The University of Wisconsin–Stout’s director of instrumental music and professor recently debuted an instrumental CD. Direcor Aaron M. Durst recorded with David Kile, a former enlisted Marine Corps percussionist. The duo released their self-titled CD, Duo Eigentone, on Feb. 13.
According to Durst, he wanted to undergo the creation of this CD for three to four years prior to the release date. An opportunity showed itself when David Kile moved back to the Menomonie area. The two spent the next couple of years deciding what pieces of prerecorded music were in their capabilities to perform.
As stated by Durst, once he and Kile had pieces they liked, the duo would perform them live to both prepare themselves and work out any issues. The two would spend at least once a week rehearsing the music to fine tune their performance.
“My practice routine always focuses on fundamentals because those are the basics,” Durst said.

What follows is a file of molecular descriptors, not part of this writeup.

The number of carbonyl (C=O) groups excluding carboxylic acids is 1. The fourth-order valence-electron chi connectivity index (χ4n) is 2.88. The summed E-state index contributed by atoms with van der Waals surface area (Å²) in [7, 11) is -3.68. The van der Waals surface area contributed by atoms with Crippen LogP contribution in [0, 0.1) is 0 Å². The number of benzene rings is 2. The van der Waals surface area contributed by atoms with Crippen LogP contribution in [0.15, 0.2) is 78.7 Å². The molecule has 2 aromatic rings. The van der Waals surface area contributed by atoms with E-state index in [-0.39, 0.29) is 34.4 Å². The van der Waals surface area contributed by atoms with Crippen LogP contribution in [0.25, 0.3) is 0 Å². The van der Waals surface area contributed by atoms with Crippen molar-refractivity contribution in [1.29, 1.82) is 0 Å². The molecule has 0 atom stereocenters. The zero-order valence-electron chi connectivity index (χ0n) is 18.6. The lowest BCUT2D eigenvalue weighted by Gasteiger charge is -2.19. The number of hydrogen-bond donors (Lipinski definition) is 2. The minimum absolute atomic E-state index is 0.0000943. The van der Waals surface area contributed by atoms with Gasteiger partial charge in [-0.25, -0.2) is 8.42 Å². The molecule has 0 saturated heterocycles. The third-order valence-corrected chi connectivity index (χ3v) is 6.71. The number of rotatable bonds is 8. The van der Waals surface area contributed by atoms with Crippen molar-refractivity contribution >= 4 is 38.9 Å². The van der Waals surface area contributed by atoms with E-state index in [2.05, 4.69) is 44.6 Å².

According to Durst, since this was their first time recording, he and Kile wanted to find a local studio. After doing research and talking to musicians in the area, Durst found Pine Hollow, which is located in Eau Claire.
When recording, Durst mentioned that being in a separate room from Kile required a different approach. There were visual cues such as foot movement or a breath taken that the other person couldn’t see.
The solution that Durst came up with was to create a spoken click track. This means that Durst would count the tempo out loud so he and Kile had a consistent reference point. According to Durst, having this reference made the recording process easier for both.
Durst gave some advice for others who are interested in doing the recording process for themselves. “Don’t be intimidated by the process. Just talk to people, and the technology is accessible enough,” he said. “Make sure you’re comfortable as a musician before you go into the studio. Don’t try to work things out in the studio itself, it’s too late at the point.”
Durst is planning to add what he learned throughout this recording process to his teaching at UW–Stout.
“There is a basic musicianship. Seeing music, interpreting music, trying to give it some sort of life beyond what’s just on the page,” he said.